Mires says the agency has strong, emotional ties with Taylor Guitars, a client now for several years. “We started with them when they were fairly small — they were doing about $5 million or $6 million a year (compared to about $75 million today). We kind of shaped what they’re all about, helped visualize what they’re all about, helped create messages and kind of shaped their story, helped them out to the audience.”
Mires’ is asked about Toyota and its vehicle recalls and how the company handled all the bad publicity. “We’ve talked a little about Toyota (in the agency),” he says. “It is a really strong brand (its vehicles) built on quality and innovation. But their biggest downfall or challenge or things that kind of tripped them up is they didn’t come out right away and say that, yes, there’s something wrong and we’re going to address it quickly. A lot of branding is really a lot like how you treat yourself personnaly. You need to have that quality in yourself that you’re willing to step out or step on the sword kind of thing and say, OK, I screwed up. And they didn’t really do that right away… They’ve done a fairly good job of this now, trying to be in front of the story.”
“If you really stand for quality and innovation,” adds Mires, “when there is a problem you need to fix that problem quickly and then prove that you’ve fixed it. Then you can regain some of that credibility and that confidence (from consumers).”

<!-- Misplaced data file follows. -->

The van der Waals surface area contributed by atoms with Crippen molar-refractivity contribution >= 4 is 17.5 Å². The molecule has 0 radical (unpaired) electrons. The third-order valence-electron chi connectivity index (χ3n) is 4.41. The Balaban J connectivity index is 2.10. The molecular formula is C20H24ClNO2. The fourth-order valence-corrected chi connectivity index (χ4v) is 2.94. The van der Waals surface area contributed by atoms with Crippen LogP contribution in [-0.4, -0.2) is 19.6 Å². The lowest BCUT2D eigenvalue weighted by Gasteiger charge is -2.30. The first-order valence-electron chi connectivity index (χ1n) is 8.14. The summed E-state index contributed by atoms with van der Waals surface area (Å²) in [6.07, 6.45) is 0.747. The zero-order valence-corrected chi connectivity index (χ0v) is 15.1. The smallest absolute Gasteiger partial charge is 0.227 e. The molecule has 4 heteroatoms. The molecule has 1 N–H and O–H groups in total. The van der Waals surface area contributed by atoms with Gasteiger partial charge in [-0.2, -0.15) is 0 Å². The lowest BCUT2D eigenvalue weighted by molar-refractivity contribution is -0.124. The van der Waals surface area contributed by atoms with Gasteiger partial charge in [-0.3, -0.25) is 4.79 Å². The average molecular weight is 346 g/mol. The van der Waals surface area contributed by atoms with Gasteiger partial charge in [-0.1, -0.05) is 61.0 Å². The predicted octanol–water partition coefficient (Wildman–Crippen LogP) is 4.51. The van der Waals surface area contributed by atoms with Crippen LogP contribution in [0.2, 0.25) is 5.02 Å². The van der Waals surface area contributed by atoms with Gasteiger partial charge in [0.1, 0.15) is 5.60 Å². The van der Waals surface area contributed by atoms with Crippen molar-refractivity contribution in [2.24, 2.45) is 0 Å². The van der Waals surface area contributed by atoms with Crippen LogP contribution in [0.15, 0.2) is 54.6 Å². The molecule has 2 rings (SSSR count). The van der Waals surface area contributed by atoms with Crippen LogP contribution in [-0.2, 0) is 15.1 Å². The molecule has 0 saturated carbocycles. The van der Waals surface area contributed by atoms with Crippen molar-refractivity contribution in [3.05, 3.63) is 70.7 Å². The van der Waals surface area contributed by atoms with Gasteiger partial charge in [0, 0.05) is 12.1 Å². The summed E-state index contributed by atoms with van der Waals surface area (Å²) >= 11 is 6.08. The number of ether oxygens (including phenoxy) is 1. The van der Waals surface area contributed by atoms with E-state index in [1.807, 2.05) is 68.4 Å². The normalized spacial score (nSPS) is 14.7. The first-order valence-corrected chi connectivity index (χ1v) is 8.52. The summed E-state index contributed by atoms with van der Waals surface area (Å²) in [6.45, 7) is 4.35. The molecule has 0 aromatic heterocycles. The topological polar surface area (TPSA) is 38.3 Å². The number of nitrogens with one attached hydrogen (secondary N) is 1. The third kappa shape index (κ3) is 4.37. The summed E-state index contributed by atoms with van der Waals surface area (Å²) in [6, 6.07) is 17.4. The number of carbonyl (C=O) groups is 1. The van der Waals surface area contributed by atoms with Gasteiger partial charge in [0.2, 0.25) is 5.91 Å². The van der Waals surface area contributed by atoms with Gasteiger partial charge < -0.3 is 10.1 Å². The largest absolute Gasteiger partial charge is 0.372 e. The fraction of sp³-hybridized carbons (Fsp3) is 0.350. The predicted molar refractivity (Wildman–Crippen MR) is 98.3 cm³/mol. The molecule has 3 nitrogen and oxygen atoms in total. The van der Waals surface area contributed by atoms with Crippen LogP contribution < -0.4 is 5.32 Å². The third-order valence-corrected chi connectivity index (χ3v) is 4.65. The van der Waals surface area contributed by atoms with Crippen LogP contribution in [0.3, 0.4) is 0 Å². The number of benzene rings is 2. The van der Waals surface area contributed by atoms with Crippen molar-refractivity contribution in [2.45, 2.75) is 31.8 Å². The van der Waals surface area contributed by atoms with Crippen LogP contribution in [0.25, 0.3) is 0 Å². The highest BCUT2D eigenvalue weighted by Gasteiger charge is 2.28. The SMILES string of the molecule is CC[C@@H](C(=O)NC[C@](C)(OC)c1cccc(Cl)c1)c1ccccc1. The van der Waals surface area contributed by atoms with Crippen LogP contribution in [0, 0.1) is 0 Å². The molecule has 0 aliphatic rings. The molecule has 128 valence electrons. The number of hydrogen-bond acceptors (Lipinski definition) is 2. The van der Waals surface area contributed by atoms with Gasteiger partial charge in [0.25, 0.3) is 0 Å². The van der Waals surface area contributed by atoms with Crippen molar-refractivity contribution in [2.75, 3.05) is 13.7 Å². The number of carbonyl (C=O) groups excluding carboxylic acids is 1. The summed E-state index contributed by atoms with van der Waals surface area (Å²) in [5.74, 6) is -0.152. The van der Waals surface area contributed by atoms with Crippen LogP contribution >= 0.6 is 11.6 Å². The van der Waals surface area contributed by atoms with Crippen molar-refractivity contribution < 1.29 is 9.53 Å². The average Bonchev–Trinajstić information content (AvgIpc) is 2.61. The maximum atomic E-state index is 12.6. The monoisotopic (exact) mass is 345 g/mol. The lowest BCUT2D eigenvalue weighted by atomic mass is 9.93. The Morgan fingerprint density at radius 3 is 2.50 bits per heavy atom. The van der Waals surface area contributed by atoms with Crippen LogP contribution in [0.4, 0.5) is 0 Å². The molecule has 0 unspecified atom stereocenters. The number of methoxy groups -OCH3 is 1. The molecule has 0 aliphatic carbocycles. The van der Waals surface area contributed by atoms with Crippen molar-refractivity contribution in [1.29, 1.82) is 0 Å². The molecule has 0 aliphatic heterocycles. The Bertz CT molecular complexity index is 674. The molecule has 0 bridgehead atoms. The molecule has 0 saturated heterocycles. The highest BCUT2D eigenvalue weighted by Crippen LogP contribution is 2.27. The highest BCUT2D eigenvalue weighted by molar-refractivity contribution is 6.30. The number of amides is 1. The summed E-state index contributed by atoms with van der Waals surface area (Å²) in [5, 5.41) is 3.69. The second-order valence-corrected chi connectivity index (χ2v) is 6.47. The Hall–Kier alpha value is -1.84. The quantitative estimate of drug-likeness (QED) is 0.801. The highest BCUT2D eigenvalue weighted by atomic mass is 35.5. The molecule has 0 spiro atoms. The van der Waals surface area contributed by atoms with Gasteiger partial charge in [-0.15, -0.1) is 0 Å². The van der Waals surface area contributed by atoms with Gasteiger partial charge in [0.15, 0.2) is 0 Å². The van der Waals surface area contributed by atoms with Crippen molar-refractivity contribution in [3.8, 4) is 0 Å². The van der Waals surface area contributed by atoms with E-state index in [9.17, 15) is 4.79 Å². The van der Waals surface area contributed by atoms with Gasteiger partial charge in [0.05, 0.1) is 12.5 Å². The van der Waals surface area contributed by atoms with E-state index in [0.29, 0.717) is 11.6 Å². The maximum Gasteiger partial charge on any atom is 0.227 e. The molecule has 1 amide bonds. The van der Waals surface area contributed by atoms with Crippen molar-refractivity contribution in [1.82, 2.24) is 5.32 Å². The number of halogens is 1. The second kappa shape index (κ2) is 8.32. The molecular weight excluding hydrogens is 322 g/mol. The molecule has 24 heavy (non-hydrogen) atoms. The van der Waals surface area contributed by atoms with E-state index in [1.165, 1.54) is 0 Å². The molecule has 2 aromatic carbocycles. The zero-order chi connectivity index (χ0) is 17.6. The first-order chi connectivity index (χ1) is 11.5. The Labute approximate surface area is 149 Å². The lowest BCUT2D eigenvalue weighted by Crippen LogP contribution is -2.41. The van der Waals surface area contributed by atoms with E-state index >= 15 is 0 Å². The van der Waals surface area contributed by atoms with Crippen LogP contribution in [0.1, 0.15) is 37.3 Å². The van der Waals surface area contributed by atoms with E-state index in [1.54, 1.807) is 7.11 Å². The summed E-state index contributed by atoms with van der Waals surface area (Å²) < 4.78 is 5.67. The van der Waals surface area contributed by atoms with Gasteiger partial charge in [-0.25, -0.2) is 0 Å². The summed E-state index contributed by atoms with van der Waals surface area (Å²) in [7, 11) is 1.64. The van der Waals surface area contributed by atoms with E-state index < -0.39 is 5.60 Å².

Mires likes to say that Mires+Ball isn’t just a branding company. “We’re fairly scrappy. We actually do a lot of work that a typical brand design firm may not get involved its. And it’s because of our clients. They’ve got a lot of faith in us. They’ll take a leap of faith and say, ‘Okay, we want you guys to do a video for us, we want you to do our advertising. One of our biggest clients, a Fortune 100 cleint, has us now doing their advertising and they’ve got a multi-national ad agency. We’re not an ad agency, but we can actually create great adss. So now they have us doing quite a bit of their ads and they’re really happy.”